One of the (among many) cool things that we did in cyn.in was to put in microblogging collaboration. What’s that you ask?
Here’s the quote from Wikipedia:
Micro-blogging is a form of multimedia blogging that allows users to send brief text updates (say, 140 characters or fewer) or micromedia such as photos or audio clips and publish them, either to be viewed by anyone or by a restricted group which can be chosen by the user. These messages can be submitted by a variety of means, including text messaging, instant messaging, email, MP3 or the web.
What’s different in cyn.in, of course, is that you can actually discuss each individual “Status message” (what we call each microblog post instance). I think that this is one of the key problems plaguing the world of microblogging as we know it.
While various ways have developed to solve this problem (You can @dhiraj on twitter, for example), there’s not many systems that support commenting like we do – off hand, I do not know of a single one. In cyn.in each status mesasge is a full-blown cyn.in item. Not being a second cousin to the rest of the applications means that you can actually go ahead and have fully threaded discussions on Status messages, among the many other things (like having them show up in Smart Views, for example).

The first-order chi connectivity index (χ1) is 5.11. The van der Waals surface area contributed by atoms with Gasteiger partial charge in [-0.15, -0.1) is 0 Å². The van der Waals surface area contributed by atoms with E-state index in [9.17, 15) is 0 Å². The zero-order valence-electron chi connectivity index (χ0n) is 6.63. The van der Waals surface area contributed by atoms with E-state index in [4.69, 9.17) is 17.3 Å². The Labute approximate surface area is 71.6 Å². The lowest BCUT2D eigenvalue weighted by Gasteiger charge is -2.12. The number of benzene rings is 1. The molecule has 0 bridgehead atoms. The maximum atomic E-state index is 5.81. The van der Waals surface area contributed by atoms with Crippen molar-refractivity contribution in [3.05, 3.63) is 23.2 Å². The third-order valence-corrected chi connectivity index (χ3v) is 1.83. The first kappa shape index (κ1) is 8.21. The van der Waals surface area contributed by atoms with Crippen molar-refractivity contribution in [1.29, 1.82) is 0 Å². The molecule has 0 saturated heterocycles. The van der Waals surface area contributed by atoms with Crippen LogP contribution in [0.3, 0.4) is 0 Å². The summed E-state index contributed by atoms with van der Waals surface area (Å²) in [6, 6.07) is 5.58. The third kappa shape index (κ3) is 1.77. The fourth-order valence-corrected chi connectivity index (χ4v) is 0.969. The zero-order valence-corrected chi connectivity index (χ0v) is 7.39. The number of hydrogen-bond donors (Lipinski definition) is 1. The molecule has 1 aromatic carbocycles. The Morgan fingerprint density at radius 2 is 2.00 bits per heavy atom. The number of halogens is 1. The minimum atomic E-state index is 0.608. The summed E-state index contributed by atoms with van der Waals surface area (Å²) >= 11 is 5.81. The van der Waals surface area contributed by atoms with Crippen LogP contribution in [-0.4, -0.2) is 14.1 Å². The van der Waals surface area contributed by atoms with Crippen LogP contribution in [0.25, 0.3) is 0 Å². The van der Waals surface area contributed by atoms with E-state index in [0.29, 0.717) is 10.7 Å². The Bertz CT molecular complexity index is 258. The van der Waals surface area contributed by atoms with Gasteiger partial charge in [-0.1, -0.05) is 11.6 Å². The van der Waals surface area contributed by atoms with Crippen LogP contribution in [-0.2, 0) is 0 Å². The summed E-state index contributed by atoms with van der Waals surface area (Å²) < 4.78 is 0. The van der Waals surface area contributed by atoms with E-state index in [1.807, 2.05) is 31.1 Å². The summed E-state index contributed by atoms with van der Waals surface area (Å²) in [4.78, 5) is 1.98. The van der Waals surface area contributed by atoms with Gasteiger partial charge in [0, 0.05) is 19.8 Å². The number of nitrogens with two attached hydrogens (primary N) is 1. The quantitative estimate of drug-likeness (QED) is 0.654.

If you use the cyn.in desktop (made in Adobe AIR) as much as I do, then you quickly realize that discussions are the norm, and not the surprising thing that it sounds. Yes, cyn.in desktop lets you type in a reply, or add a new message to a discussion so quickly that it leaves you amazed with that distinct feeling: “That’s all? There must be something else I have to do to get my message across.” Well no, there isn’t. It’s already popped on everyone’s desktop.
Take my word. Or have a look at the cyn.in screenshots. Either way, you should buy it – now that it has a reduced starting price of just $99/mo. You’ll be happier. Your day will be filled with bright sunshine, and you will go around smiling at everything / everyone.
Or am I just overpitching?
You tell me. I never know.